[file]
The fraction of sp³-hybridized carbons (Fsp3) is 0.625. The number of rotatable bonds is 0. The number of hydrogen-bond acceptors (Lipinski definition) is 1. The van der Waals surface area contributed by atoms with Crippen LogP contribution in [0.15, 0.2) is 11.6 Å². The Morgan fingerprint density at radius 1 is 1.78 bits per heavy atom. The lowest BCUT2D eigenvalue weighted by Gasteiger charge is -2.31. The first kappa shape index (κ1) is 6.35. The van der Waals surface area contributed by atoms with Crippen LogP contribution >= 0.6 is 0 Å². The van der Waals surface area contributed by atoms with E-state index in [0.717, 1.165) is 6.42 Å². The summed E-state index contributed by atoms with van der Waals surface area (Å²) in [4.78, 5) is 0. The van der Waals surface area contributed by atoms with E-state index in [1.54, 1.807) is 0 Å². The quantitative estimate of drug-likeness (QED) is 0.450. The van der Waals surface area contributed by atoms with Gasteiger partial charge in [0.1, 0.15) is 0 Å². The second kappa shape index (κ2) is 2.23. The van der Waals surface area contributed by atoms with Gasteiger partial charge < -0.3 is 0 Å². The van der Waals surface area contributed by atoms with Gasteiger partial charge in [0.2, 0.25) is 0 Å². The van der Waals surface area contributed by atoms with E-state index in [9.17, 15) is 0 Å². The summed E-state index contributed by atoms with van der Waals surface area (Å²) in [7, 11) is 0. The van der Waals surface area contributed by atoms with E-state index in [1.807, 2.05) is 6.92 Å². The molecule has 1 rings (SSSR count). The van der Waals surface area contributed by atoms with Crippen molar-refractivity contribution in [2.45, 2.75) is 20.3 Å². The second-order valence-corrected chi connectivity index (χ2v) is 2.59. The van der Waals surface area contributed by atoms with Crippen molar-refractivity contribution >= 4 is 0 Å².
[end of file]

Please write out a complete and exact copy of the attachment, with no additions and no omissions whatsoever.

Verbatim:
The fraction of sp³-hybridized carbons (Fsp3) is 0.625. The number of rotatable bonds is 0. The number of hydrogen-bond acceptors (Lipinski definition) is 1. The van der Waals surface area contributed by atoms with Crippen LogP contribution in [0.15, 0.2) is 11.6 Å². The Morgan fingerprint density at radius 1 is 1.78 bits per heavy atom. The lowest BCUT2D eigenvalue weighted by Gasteiger charge is -2.31. The first kappa shape index (κ1) is 6.35. The van der Waals surface area contributed by atoms with Crippen LogP contribution >= 0.6 is 0 Å². The van der Waals surface area contributed by atoms with E-state index in [0.717, 1.165) is 6.42 Å². The summed E-state index contributed by atoms with van der Waals surface area (Å²) in [4.78, 5) is 0. The van der Waals surface area contributed by atoms with E-state index in [1.54, 1.807) is 0 Å². The quantitative estimate of drug-likeness (QED) is 0.450. The van der Waals surface area contributed by atoms with Gasteiger partial charge in [0.1, 0.15) is 0 Å². The second kappa shape index (κ2) is 2.23. The van der Waals surface area contributed by atoms with Gasteiger partial charge < -0.3 is 0 Å². The van der Waals surface area contributed by atoms with Gasteiger partial charge in [0.2, 0.25) is 0 Å². The van der Waals surface area contributed by atoms with E-state index in [9.17, 15) is 0 Å². The summed E-state index contributed by atoms with van der Waals surface area (Å²) in [7, 11) is 0. The van der Waals surface area contributed by atoms with E-state index in [1.807, 2.05) is 6.92 Å². The molecule has 1 rings (SSSR count). The van der Waals surface area contributed by atoms with Crippen molar-refractivity contribution in [2.45, 2.75) is 20.3 Å². The second-order valence-corrected chi connectivity index (χ2v) is 2.59. The van der Waals surface area contributed by atoms with Crippen molar-refractivity contribution >= 4 is 0 Å².